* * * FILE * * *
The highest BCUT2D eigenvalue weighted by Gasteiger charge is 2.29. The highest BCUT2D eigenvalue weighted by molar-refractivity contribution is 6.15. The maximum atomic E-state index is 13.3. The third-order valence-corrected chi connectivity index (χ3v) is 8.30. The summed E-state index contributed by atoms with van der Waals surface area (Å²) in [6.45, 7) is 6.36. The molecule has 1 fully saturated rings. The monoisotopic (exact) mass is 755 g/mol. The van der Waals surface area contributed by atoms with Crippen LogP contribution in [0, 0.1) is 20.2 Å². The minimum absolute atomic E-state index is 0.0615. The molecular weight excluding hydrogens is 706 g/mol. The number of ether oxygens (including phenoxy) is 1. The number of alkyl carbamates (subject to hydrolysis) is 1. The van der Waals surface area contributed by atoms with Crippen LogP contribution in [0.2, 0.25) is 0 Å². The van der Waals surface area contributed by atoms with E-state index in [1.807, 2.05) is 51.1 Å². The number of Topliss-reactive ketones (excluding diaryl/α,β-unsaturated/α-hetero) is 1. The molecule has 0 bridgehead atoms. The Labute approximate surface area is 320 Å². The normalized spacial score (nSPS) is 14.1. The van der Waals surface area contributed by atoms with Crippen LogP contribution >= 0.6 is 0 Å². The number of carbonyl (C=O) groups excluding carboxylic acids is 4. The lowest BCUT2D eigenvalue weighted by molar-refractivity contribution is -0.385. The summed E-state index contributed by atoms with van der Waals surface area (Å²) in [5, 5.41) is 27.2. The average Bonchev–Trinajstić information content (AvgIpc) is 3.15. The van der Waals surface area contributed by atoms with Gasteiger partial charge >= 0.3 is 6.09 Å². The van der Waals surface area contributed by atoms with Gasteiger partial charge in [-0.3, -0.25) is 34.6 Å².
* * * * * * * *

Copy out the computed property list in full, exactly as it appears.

The highest BCUT2D eigenvalue weighted by Gasteiger charge is 2.29. The highest BCUT2D eigenvalue weighted by molar-refractivity contribution is 6.15. The maximum atomic E-state index is 13.3. The third-order valence-corrected chi connectivity index (χ3v) is 8.30. The summed E-state index contributed by atoms with van der Waals surface area (Å²) in [6.45, 7) is 6.36. The molecule has 1 fully saturated rings. The monoisotopic (exact) mass is 755 g/mol. The van der Waals surface area contributed by atoms with Crippen LogP contribution in [0, 0.1) is 20.2 Å². The minimum absolute atomic E-state index is 0.0615. The molecular weight excluding hydrogens is 706 g/mol. The number of ether oxygens (including phenoxy) is 1. The number of alkyl carbamates (subject to hydrolysis) is 1. The van der Waals surface area contributed by atoms with Crippen LogP contribution in [0.2, 0.25) is 0 Å². The van der Waals surface area contributed by atoms with E-state index in [1.807, 2.05) is 51.1 Å². The number of Topliss-reactive ketones (excluding diaryl/α,β-unsaturated/α-hetero) is 1. The molecule has 0 bridgehead atoms. The Labute approximate surface area is 320 Å². The normalized spacial score (nSPS) is 14.1. The van der Waals surface area contributed by atoms with Crippen LogP contribution >= 0.6 is 0 Å². The number of carbonyl (C=O) groups excluding carboxylic acids is 4. The lowest BCUT2D eigenvalue weighted by molar-refractivity contribution is -0.385. The summed E-state index contributed by atoms with van der Waals surface area (Å²) in [5, 5.41) is 27.2. The average Bonchev–Trinajstić information content (AvgIpc) is 3.15. The van der Waals surface area contributed by atoms with Gasteiger partial charge >= 0.3 is 6.09 Å². The van der Waals surface area contributed by atoms with Gasteiger partial charge in [-0.3, -0.25) is 34.6 Å².